Nevertheless: one of Jong’s most enjoyable books.



The feminist maverick who’s been tweaking sexual conventions ever since Fear of Flying (1973) now reimagines the life and numerous loves of the seventh-century (b.c.) Greek poetess.

Sappho herself narrates, in another deconstructive romp akin to Fanny (1980) and Serenissima (1987), at the moment when she’s standing on a seaside cliff about to “leap” to her death. Her story begins on the island of Lesbos, where she grows up a devotee of the goddess Aphrodite, who grants Sappho “gifts of immortal song.” She falls in love with the handsome singer Alcaeus, who fathers her daughter Cleis (even though he prefers boys), and colludes with her in opposing the tyrant Pittacus, which sends her into exile. This allows Jong to parade her (quite impressive) research into classical culture and legend, as the politically and increasingly sexually conflicted adventuress undertakes an odyssey at least as arduous as Odysseus’s. As Aphrodite and her randy father Zeus look down from Mount Olympus and comment on Sappho’s peregrinations, she endures arranged marriage to the moribund merchant Cerclas, then sails about the known and unknown worlds, consulting the Oracle of Delphi, matching wits in Egypt with the notorious courtesan Rhodopis (who’s extorting their family’s fortune from Sappho’s lovestruck brothers), and—accompanied by the taciturn slave-fabulist Aesop—detours among the Amazons (whose queen commands the noted singer to compose a celebratory Amazoniad), the Islands of the Philosophers and Centaurs, respectively, even the Land of the Dead. Eventually reunited with Cleis, Sappho settles into celebrity status and middle age, until a virile young ferryman rekindles the familiar flames. Much of this is highly entertaining, and the sexuberantly anachronistic one-liners are sometimes wonderful (“Unless they [men] are castrated, their brains do not function properly”), sometimes effulgently absurd (“My longing for Cleis became the worm in the golden apple of our love”). But it does go on.

Nevertheless: one of Jong’s most enjoyable books.

Pub Date: May 12, 2003

ISBN: 0-393-05762-3

Page Count: 320

Publisher: Norton

Review Posted Online: May 20, 2010

Kirkus Reviews Issue: March 1, 2003

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The author's youthfulness helps to assure the inevitable comparison with the Anne Frank diary although over and above the...


Elie Wiesel spent his early years in a small Transylvanian town as one of four children. 

He was the only one of the family to survive what Francois Maurois, in his introduction, calls the "human holocaust" of the persecution of the Jews, which began with the restrictions, the singularization of the yellow star, the enclosure within the ghetto, and went on to the mass deportations to the ovens of Auschwitz and Buchenwald. There are unforgettable and horrifying scenes here in this spare and sombre memoir of this experience of the hanging of a child, of his first farewell with his father who leaves him an inheritance of a knife and a spoon, and of his last goodbye at Buchenwald his father's corpse is already cold let alone the long months of survival under unconscionable conditions. 

The author's youthfulness helps to assure the inevitable comparison with the Anne Frank diary although over and above the sphere of suffering shared, and in this case extended to the death march itself, there is no spiritual or emotional legacy here to offset any reader reluctance.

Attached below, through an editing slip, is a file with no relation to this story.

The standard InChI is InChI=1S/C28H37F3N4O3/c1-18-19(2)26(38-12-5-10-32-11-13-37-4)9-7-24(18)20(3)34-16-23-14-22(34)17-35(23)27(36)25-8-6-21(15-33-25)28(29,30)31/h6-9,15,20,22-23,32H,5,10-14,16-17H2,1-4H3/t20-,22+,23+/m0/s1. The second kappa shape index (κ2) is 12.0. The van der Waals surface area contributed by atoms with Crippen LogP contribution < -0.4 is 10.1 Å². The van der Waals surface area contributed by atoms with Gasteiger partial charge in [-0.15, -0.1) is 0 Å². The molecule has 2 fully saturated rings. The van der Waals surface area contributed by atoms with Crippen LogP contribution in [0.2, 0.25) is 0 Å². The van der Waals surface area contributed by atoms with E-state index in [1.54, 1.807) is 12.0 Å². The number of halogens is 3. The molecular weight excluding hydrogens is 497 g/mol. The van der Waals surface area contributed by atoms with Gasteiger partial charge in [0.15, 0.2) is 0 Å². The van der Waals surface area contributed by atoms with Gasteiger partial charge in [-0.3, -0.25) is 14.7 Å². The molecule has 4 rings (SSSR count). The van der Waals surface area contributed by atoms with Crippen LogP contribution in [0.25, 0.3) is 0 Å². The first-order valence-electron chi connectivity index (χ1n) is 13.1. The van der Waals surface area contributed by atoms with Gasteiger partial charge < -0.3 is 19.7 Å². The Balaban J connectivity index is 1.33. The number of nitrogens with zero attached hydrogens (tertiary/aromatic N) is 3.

Pub Date: Jan. 16, 2006

ISBN: 0374500010

Page Count: 120

Publisher: Hill & Wang

Review Posted Online: Oct. 7, 2011

Kirkus Reviews Issue: Jan. 15, 2006

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For Howard Zinn, long-time civil rights and anti-war activist, history and ideology have a lot in common. Since he thinks that everything is in someone's interest, the historian—Zinn posits—has to figure out whose interests he or she is defining/defending/reconstructing (hence one of his previous books, The Politics of History). Zinn has no doubts about where he stands in this "people's history": "it is a history disrespectful of governments and respectful of people's movements of resistance." So what we get here, instead of the usual survey of wars, presidents, and institutions, is a survey of the usual rebellions, strikes, and protest movements. Zinn starts out by depicting the arrival of Columbus in North America from the standpoint of the Indians (which amounts to their standpoint as constructed from the observations of the Europeans); and, after easily establishing the cultural disharmony that ensued, he goes on to the importation of slaves into the colonies. Add the laborers and indentured servants that followed, plus women and later immigrants, and you have Zinn's amorphous constituency. To hear Zinn tell it, all anyone did in America at any time was to oppress or be oppressed; and so he obscures as much as his hated mainstream historical foes do—only in Zinn's case there is that absurd presumption that virtually everything that came to pass was the work of ruling-class planning: this amounts to one great indictment for conspiracy. Despite surface similarities, this is not a social history, since we get no sense of the fabric of life. Instead of negating the one-sided histories he detests, Zinn has merely reversed the image; the distortion remains.

Pub Date: Jan. 1, 1979

ISBN: 0061965588

Page Count: 772

Publisher: Harper & Row

Review Posted Online: May 26, 2012

Kirkus Reviews Issue: Jan. 1, 1979

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